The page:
to catch us all.
Sometimes we go on
as if we forget
about it. Believing only
in the fall. But the net
is just as real. Every day,
with every small kindness,
with every generous act,
we strengthen it. Notice,
even now, how
as the whole world
seems to be falling, it
is there for us as we
walk the day’s tightrope,
how every tie matters.

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reminds me of the day
my dad held me
in front of him
while riding his bike
and fifty years later,
I remember most
the moments before
the bite of the spokes
when we were laughing
in the muggy Wisconsin June,
the sky dark with rain,
the joy of being held by him,
the thrill of going fast,
the wind in our faces.
I remember most
how he picked me up
as I cried and carried me
as if I were precious.
Fifty years later,
though he is the one
in pain, he still picks me up
and carries me every time
we speak. Thousands
of miles away, he holds
me close.

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In a time of drought
let me choose to love you
the way yucca blooms—
creamy, abundant, soft—
despite drought.
No. Because drought.

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White Water




The day is a stream
and your love a blue canoe;
there are rapids
around the corner
and all I can do,
unskilled as I am
in reading the waves,
is paddle with fervor—
terror in my gut,
and this goofy smile
glued to my face.
Tomorrow, perhaps,
the stream will be calm,
but today
the white roar of chaos
crashes all around,
rocking and tossing.
It does no good to pretend
life is anything but what it is,
so I paddle, I scull,
and I may not be dry
but dang, I’ve never
been so alive, my arms,
dripping in diamonding light,
our lives at stake.  

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Just because we cannot touch a rainbow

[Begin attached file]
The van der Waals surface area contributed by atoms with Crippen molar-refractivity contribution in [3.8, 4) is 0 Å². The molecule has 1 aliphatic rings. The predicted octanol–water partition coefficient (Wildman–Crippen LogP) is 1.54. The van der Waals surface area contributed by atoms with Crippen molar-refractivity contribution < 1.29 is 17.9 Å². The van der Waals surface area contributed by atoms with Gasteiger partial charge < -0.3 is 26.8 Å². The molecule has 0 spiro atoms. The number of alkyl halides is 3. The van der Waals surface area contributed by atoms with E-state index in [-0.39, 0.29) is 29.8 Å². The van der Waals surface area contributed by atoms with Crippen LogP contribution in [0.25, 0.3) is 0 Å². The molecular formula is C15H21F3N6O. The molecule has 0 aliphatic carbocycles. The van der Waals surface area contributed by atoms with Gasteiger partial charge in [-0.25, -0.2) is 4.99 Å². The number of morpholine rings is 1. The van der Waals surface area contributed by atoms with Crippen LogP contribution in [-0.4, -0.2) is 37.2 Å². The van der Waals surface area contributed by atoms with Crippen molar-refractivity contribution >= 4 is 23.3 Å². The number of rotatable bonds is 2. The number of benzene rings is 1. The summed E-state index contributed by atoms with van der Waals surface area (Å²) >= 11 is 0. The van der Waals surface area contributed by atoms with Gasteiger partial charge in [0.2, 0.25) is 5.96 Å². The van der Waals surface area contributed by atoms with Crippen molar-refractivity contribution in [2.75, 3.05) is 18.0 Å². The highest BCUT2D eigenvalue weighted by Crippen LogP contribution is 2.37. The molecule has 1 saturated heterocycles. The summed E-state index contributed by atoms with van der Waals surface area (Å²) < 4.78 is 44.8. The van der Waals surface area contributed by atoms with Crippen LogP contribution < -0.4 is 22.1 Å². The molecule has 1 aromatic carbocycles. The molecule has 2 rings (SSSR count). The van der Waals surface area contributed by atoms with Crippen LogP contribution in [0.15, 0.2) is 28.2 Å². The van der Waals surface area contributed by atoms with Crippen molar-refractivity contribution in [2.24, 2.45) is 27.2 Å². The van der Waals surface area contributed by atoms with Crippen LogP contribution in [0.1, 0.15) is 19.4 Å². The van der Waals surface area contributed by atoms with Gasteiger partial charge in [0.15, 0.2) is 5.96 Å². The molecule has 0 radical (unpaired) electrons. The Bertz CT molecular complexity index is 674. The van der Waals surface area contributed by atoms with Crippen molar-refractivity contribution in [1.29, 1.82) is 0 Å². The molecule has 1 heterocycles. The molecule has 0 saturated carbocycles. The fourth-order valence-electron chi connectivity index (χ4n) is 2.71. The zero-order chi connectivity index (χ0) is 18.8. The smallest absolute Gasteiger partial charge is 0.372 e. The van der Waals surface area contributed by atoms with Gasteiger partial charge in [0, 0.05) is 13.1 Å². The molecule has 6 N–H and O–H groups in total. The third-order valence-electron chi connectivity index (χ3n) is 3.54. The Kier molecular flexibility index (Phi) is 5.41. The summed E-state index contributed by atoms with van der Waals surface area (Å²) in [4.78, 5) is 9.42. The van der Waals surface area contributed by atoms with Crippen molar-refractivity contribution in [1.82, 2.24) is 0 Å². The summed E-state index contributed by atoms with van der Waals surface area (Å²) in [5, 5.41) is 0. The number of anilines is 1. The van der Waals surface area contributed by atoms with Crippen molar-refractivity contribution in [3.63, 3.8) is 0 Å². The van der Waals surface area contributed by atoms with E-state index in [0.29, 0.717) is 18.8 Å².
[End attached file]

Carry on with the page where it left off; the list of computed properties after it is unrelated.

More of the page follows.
doesn’t mean it does not exist.
And just because a rainbow is predictable—
sunlight bent in a water drop
at an angle of forty-two degrees
and separated into all its wavelengths—
doesn’t mean it is not a miracle.
 
How many times have I been unable to touch you,
and yet I am certain of love.
And hasn’t a downpour taught us
to see all our own colors,
shown us how to bend to the world
in ways startling and new.
 
And isn’t it strange, how love
keeps shifting, changing place,
moves even as we move,
all the while shining, astonishing us
with what a little light in a storm can do.
 

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And there, in the center
of summer, in the center
of the city, surrounded
by high rises and highways,
the boy and the girl who have fallen
in love learn to ice skate—
they glide, haltingly, in circles,
barely managing to stay upright,
but there are some things
that sweet determination
can conquer. Look at them,
learning to move in new ways,
holding on to each other to stay up,
practicing trust even as,
all around them, the world
practices how to fall down.

Rosemerry Wahtola Trommer970-729-1838 wordwoman.com
Watch my TEDx talk The Art of Changing Metaphors: TEDX Rosemerry Trommer